The concept of long term investing is not new. Although the stock market tends to face chilling downturns for various reasons, history has shown that a recovery does eventually transpire. This however, is not meant to promote a sense of overconfidence. Even though it seems like ‘everything will go up in the long run’, all clients are subject to a time horizon; And with the timing of a downturn and the speed of a recovery left unknown, clients who are at the mature stages of life are still vulnerable to market volatility.
We find it opportune to speak about setting expectations and prudently earmarking a particular segment of one’s investable net worth to long term prospects. With equity indexes recovering sharply, we see investors reach for greater equity exposure and notably more in the technology sector. On the surface this is understandable as technology has become a staple and utility for society and corporate earnings, unlike the previous dotcom bubble, have been tremendous. This has led to soaring gains for everything between "high flying" technology 'unicorns' and the mega cap technology stocks. We still remain confident in the long term upside in some of our favorite technology themes including Cloud, 5G, E-commerce, Artificial Intelligence, Software-as-a-Service and Fintech. However, we also recognize that at certain valuations, companies must execute perfectly and the macro environment must remain conducive to growth. Most importantly, one must recognize that there are macro risks out there that could punish a high growth stock at no fault of their own. These include:
One of the most difficult objectives in investing is to recognize whether all the good news for a stock has already been priced in. To quote Bill Gates, “We always overestimate the change that will occur in the next two years and underestimate the change that will occur in the next ten”. This is a good reminder to investors that some of the grand expectations that an investor has for a company may take time to come to fruition. In the meantime, the path may be turbulent.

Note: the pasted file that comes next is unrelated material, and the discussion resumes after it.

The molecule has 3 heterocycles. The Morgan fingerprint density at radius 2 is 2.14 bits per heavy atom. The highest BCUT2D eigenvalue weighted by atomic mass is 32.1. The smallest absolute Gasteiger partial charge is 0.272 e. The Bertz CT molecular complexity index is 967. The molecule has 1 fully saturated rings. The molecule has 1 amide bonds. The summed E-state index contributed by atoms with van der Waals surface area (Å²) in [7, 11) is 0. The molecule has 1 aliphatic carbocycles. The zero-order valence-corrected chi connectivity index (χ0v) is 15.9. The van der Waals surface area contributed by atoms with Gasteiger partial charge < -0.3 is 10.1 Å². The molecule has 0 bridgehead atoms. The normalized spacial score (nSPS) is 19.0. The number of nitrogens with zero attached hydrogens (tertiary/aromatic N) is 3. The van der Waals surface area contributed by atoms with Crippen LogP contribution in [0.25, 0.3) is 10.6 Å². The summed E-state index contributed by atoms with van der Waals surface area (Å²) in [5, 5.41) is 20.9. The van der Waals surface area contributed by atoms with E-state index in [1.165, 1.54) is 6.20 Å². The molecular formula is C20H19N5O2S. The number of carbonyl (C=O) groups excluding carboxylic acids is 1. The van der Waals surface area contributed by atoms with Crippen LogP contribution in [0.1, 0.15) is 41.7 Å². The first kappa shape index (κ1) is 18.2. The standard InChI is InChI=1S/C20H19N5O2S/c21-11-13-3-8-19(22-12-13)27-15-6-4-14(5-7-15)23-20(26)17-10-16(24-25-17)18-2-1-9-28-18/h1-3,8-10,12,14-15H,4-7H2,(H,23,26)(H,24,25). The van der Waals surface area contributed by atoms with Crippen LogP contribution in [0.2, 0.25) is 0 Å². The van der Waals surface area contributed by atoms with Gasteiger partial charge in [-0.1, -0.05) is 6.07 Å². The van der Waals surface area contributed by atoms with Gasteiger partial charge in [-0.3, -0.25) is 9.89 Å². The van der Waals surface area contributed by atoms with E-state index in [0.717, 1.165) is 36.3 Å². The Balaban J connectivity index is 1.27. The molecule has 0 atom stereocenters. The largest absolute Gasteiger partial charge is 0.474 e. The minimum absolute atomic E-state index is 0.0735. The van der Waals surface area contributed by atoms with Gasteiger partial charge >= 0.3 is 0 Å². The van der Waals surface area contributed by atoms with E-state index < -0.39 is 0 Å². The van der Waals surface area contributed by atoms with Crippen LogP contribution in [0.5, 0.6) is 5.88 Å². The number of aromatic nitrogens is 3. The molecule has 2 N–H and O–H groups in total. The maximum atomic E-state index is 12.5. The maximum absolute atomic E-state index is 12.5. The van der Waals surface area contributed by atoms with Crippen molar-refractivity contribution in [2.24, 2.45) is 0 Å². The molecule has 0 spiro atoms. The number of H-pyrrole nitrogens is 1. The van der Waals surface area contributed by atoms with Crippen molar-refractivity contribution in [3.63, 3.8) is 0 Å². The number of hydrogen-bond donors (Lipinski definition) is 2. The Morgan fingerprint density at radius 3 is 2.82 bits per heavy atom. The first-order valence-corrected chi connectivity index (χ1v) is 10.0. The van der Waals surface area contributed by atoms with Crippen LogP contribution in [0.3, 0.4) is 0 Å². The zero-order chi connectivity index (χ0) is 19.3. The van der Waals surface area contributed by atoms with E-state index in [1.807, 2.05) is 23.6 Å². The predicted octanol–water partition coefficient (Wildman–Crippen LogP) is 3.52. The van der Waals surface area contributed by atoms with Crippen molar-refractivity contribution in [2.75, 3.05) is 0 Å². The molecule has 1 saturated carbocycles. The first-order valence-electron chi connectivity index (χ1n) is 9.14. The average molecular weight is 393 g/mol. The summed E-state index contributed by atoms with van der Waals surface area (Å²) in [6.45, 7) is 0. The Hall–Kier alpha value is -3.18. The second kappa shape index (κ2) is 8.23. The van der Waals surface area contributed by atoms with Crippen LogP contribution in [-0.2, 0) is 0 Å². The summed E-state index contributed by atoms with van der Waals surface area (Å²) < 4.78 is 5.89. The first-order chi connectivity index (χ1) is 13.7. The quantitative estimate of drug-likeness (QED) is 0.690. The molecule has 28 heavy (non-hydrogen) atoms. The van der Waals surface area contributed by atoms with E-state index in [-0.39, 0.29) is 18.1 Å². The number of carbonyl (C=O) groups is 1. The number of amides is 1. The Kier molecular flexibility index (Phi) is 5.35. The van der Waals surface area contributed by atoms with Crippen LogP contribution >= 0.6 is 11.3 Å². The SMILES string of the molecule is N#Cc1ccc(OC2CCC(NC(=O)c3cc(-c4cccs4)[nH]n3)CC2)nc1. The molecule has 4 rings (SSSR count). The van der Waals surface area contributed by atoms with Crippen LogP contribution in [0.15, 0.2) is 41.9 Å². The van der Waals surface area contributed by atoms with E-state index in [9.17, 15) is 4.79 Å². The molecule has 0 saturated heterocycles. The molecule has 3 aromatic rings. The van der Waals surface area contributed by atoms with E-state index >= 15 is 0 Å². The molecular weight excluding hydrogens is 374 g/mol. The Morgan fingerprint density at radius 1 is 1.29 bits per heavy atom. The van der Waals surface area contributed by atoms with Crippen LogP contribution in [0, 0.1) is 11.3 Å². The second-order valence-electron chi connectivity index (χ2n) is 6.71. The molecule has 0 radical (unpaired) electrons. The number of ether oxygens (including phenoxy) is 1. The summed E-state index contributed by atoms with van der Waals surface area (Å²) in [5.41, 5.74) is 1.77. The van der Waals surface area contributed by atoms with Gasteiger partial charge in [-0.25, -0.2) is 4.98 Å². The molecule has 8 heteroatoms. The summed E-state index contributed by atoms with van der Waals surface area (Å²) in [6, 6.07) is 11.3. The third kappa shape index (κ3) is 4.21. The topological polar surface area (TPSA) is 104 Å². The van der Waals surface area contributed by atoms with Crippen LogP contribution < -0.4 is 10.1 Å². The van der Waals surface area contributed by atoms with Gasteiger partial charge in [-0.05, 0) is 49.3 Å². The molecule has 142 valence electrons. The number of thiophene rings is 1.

Recently market watchers have noted that the S&P500 has made all-time highs while the VIX (an indicator of market volatility) has also notched higher readings. Liz Ann Sonders, Chief Investment Strategist of Charles Schwab & Co, points out that 17 out of the 20 occurrences that this has happened was in the late 90s prior to the tech bubble collapse. Of course, the current low rate environment and support from the Fed provides a fundamentally different backdrop from the late 90's; However, it is still seen as a red flag to some investors. Late last week we observed what could be the beginning of a rotation out of high growth stocks into value stocks that have lagged the overall market. That being said, time will tell whether this rotation will last as the post-financial crisis bull market has tended to revert back to growth sectors.
With so much unknown, a prudent approach that involves rebalancing gains should be taken. Moreover, investors should also work with their advisor to reflect on potential concentration risks in particular names or sectors within their portfolio. It could also be worth considering to carve out particular “winning” stocks to a different sleeve of a portfolio that is meant to have lower turnover and a longer time horizon. Although no one has ever gotten hurt by “ringing the register” and taking profits, we recognize it can be hard to trim a winning position. Therefore, we believe setting one’s expectations for volatility and accepting the risks ahead is necessary. Reviewing analyst research and price targets with your advisor can also further help to develop a planned exit strategy.